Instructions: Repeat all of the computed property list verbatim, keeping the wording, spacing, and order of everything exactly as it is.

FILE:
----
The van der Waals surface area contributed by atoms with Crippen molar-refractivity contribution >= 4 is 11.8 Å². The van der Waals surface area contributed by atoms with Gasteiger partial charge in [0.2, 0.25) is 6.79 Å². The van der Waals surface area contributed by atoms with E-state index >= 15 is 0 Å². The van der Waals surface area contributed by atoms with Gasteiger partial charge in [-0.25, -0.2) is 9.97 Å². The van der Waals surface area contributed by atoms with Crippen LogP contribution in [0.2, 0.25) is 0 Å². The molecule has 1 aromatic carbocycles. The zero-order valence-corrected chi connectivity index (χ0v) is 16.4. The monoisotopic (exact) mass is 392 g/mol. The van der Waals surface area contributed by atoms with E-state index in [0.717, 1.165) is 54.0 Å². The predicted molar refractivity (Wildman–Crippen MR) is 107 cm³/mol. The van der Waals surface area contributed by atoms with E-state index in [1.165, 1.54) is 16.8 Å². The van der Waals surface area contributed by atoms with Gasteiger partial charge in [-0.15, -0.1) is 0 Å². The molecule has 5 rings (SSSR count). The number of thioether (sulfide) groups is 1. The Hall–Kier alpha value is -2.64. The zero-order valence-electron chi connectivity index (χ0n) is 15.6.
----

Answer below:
The van der Waals surface area contributed by atoms with Crippen molar-refractivity contribution >= 4 is 11.8 Å². The van der Waals surface area contributed by atoms with Gasteiger partial charge in [0.2, 0.25) is 6.79 Å². The van der Waals surface area contributed by atoms with E-state index >= 15 is 0 Å². The van der Waals surface area contributed by atoms with Gasteiger partial charge in [-0.25, -0.2) is 9.97 Å². The van der Waals surface area contributed by atoms with Crippen LogP contribution in [0.2, 0.25) is 0 Å². The molecule has 1 aromatic carbocycles. The zero-order valence-corrected chi connectivity index (χ0v) is 16.4. The monoisotopic (exact) mass is 392 g/mol. The van der Waals surface area contributed by atoms with E-state index in [0.717, 1.165) is 54.0 Å². The predicted molar refractivity (Wildman–Crippen MR) is 107 cm³/mol. The van der Waals surface area contributed by atoms with E-state index in [1.165, 1.54) is 16.8 Å². The van der Waals surface area contributed by atoms with Gasteiger partial charge in [-0.15, -0.1) is 0 Å². The molecule has 5 rings (SSSR count). The number of thioether (sulfide) groups is 1. The Hall–Kier alpha value is -2.64. The zero-order valence-electron chi connectivity index (χ0n) is 15.6.